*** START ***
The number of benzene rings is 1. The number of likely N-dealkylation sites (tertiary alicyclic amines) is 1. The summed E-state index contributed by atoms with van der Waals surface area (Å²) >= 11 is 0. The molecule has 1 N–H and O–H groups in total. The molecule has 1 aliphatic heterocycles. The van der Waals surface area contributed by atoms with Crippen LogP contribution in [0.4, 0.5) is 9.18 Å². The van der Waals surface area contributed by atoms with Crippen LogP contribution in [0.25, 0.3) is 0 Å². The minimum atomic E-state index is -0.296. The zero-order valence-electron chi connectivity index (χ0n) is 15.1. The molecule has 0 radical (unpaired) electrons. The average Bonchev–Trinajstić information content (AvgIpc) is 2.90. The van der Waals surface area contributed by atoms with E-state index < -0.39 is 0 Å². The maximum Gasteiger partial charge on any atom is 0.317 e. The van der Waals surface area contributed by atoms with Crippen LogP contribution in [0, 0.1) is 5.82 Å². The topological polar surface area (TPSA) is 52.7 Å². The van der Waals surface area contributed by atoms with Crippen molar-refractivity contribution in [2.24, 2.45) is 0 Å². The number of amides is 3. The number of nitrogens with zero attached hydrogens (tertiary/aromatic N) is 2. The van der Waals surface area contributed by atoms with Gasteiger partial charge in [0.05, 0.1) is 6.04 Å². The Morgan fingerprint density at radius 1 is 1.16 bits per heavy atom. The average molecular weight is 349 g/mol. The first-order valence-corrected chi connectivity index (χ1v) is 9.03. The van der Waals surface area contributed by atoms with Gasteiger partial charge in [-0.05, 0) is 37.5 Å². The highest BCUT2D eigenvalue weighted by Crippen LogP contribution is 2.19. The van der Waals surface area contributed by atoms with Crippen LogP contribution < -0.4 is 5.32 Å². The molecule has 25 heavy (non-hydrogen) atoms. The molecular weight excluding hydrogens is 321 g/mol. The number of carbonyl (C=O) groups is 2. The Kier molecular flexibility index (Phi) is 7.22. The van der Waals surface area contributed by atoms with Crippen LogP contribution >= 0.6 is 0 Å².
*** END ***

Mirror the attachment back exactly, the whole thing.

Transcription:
The number of benzene rings is 1. The number of likely N-dealkylation sites (tertiary alicyclic amines) is 1. The summed E-state index contributed by atoms with van der Waals surface area (Å²) >= 11 is 0. The molecule has 1 N–H and O–H groups in total. The molecule has 1 aliphatic heterocycles. The van der Waals surface area contributed by atoms with Crippen LogP contribution in [0.4, 0.5) is 9.18 Å². The van der Waals surface area contributed by atoms with Crippen LogP contribution in [0.25, 0.3) is 0 Å². The minimum atomic E-state index is -0.296. The zero-order valence-electron chi connectivity index (χ0n) is 15.1. The molecule has 0 radical (unpaired) electrons. The average Bonchev–Trinajstić information content (AvgIpc) is 2.90. The van der Waals surface area contributed by atoms with E-state index < -0.39 is 0 Å². The maximum Gasteiger partial charge on any atom is 0.317 e. The van der Waals surface area contributed by atoms with Crippen LogP contribution in [0, 0.1) is 5.82 Å². The topological polar surface area (TPSA) is 52.7 Å². The van der Waals surface area contributed by atoms with Crippen molar-refractivity contribution in [2.24, 2.45) is 0 Å². The number of amides is 3. The number of nitrogens with zero attached hydrogens (tertiary/aromatic N) is 2. The van der Waals surface area contributed by atoms with Gasteiger partial charge in [0.05, 0.1) is 6.04 Å². The Morgan fingerprint density at radius 1 is 1.16 bits per heavy atom. The average molecular weight is 349 g/mol. The first-order valence-corrected chi connectivity index (χ1v) is 9.03. The van der Waals surface area contributed by atoms with Gasteiger partial charge in [-0.05, 0) is 37.5 Å². The highest BCUT2D eigenvalue weighted by Crippen LogP contribution is 2.19. The van der Waals surface area contributed by atoms with Crippen LogP contribution < -0.4 is 5.32 Å². The molecule has 25 heavy (non-hydrogen) atoms. The molecular weight excluding hydrogens is 321 g/mol. The number of carbonyl (C=O) groups is 2. The Kier molecular flexibility index (Phi) is 7.22. The van der Waals surface area contributed by atoms with Crippen LogP contribution >= 0.6 is 0 Å².